Via CIDRAP, Lisa Schnirring writes: WHO report sums up Northern Hemisphere flu season. Click through for the full report and links. Excerpt:
The 2011-12 flu season in most temperate countries of the Northern Hemisphere started later than usual, except for North Africa, and was mild in many countries, the World Health Organization (WHO) said today in a wrap-up report.
The circulating flu strains varied widely by country and even by region, according to WHO report, which appeared in its Weekly Epidemiological Record. For example, in North America, the 2009 H1N1 virus predominated in Mexico, with H3N2 dominating in the United States, and influenza B taking the lead in most parts of Canada.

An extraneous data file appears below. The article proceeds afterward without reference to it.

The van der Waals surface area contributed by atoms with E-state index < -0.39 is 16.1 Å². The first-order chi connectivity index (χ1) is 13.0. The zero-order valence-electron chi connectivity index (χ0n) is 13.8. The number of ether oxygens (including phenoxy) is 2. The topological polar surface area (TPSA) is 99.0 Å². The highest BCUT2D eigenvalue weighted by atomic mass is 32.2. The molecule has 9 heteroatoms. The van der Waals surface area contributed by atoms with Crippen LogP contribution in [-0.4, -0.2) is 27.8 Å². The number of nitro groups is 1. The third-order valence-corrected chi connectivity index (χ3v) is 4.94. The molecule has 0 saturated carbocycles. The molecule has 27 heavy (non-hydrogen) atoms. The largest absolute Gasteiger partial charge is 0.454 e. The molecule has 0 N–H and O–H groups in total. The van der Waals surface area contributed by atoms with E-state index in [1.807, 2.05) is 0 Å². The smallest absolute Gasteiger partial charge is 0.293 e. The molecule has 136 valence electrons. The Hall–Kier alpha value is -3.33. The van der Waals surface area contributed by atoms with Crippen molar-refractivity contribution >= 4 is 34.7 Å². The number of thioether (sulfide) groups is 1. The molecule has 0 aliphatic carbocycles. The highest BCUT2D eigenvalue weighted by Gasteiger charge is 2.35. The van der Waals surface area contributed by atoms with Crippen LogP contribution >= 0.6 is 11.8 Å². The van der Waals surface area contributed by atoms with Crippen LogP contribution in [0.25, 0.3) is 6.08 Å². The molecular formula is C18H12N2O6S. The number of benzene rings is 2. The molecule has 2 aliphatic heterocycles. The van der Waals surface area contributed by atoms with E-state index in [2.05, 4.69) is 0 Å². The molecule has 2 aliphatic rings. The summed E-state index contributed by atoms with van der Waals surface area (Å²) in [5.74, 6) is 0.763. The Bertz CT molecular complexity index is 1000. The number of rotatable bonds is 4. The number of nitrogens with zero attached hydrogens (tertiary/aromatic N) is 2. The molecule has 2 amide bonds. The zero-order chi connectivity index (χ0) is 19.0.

In temperate parts of Asia, influenza B peaked first in China and Mongolia, followed by a rise in H3N2 activity later in the season. The reverse pattern was seen in South Korea and Japan.
Many countries saw doctors' visits for flulike illness at or below last season's levels, but Japan reported its highest number of confirmed flu cases since 2002, except for during the 2009 pandemic period, the WHO report said.